Once upon a time (say, in the Reagan years) we were taught that it was desirable to use our wits to do more, have more and be more than our fellow citizens. There was no such thing as too much. Now, as it all falls apart, we’re seeing the end result of a strategy that raised up a few at the expense of the many. Where we once took pride in “separating ourselves from the herd,” we now find some meager comfort in knowing “we’re all in the same boat.”
Money is a heady drug and there are countless books, seminars and methodologies out these days that feed our addiction for accumulating wealth, ranging from financial strategies taught by investment gurus to metaphysical techniques using the “law of attraction.” Before we make money our goal, however, it may serve more in the long run to understand why we want more.
Addiction results when we use any activity or substance to try to fill a void that can’t be filled that way. We wind up needing more â€“ and more and there’s never “enough.” When inwardly we feel lack â€“ something that has nothing to do with money â€“ we’ll never be satisfied with what we have. No matter how much money we make, we’ll create debt, struggle and worry out of it.
This isn’t meant in any way to moralize on the virtues of poverty. It’s consuming and debilitating to struggle with financial survival, even if it’s a six-figure income we’re struggling on (I recently heard a report on the lifestyle of bailed-out Wall Street bankers, describing how difficult it would be for them to manage on a $500,000 salary cap). It limits our ability to thrive and to be of use to the world around us. But, regardless of our income, don’t we all personally know someone with a bigger income who struggles to make ends meet, and another who seems at peace with less? (Think about that.)
Prosperity is a state of mind, and when we have it, we automatically program our lives to work financially. Whether we have a lot or a little, we have our needs and wants fulfilled. We have the ability to attract money, without compromising ourselves in the process, and we also are able to create an abundant life without an abundance of money.
True prosperity is available to us without limit. We can have all we need to fulfill our highest purpose and live our highest joy. For some this takes a lot of money, and for others it requires much less. My own personal role models of prosperity include the well-known spiritual teacher “Peace Pilgrim,” who owned only what she could carry on her person and felt freer having less, as well as a wealthy couple who have given great gifts to their community through their philanthropy. Falling in the middle of these extremes is an individual I know who simply practices kindness and generosity and always seems to easily manifest the trappings of a happy, gracious, materially comfortable life without a terribly large income.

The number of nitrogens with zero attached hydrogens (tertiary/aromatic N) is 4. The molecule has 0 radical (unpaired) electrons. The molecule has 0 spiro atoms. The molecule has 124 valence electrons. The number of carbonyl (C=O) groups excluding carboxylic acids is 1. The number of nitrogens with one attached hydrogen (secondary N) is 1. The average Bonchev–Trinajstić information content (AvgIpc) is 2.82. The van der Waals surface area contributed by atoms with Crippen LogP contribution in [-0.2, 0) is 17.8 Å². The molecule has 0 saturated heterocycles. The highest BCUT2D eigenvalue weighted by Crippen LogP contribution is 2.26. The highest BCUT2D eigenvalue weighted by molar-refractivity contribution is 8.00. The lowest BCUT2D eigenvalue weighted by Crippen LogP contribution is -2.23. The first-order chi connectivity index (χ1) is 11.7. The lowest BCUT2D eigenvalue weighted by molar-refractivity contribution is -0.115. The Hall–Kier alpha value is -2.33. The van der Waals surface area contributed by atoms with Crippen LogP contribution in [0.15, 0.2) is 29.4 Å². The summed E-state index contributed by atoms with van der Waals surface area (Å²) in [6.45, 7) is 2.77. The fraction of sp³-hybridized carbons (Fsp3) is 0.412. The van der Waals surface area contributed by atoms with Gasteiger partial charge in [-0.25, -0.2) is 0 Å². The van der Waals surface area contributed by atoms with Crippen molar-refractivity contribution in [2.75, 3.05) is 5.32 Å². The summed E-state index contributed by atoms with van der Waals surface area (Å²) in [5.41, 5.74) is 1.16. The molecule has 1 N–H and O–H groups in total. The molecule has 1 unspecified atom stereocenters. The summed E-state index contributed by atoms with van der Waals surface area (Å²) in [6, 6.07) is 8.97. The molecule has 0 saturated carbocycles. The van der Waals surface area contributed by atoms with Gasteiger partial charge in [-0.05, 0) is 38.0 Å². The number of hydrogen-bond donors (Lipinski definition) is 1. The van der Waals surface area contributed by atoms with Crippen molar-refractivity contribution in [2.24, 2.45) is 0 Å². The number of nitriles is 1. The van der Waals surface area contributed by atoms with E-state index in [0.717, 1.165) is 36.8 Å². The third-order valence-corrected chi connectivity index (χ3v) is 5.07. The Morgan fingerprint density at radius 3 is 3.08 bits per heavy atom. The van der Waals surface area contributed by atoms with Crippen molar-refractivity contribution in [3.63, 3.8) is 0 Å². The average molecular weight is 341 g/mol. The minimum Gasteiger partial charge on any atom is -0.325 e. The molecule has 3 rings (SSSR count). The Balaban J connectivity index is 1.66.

As we unhook the idea of “prosperity” from the prerequisite of “a lot of money,” it suddenly becomes easier to create a happy, abundant life with or without money, whether or not it looks like our neighbor’s version of wealth. This point is often missed, even in popular metaphysical teachings on prosperity, that it doesn’t necessarily take a large income to live prosperously.
The hidden blessing, and perhaps higher purpose, underlying the financial crunch shared by so many of us is that it’s forcing us to break the easy habit of money addiction. As we face head-on the void that money could never fill, we discover that it doesn’t take money to nurture our spiritual lives and intimate relationships â€“ and that the experience of joy is completely free.
Here’s an experiment that might help break some of your spending addictions and rewire your thinking about money. For a month see how many days you can go without spending money. Also, consider letting go of small purchase routines that you don’t really need. Take a snack or beverage with you so you can let go of the purchased coffee or snack habit, for example. Notice ways you’ve become dependent upon money for recreation, self-nurturing or socialization, and be creative in finding less-costly alternatives. Take the money you save and put it toward some sacred purpose. It might be a gift you give away, or you could use it as seed money to fund a cherished dream, or even to buy yourself something that usually feels too extravagant.
See if you don’t start noticing the difference between “spending” and living prosperously.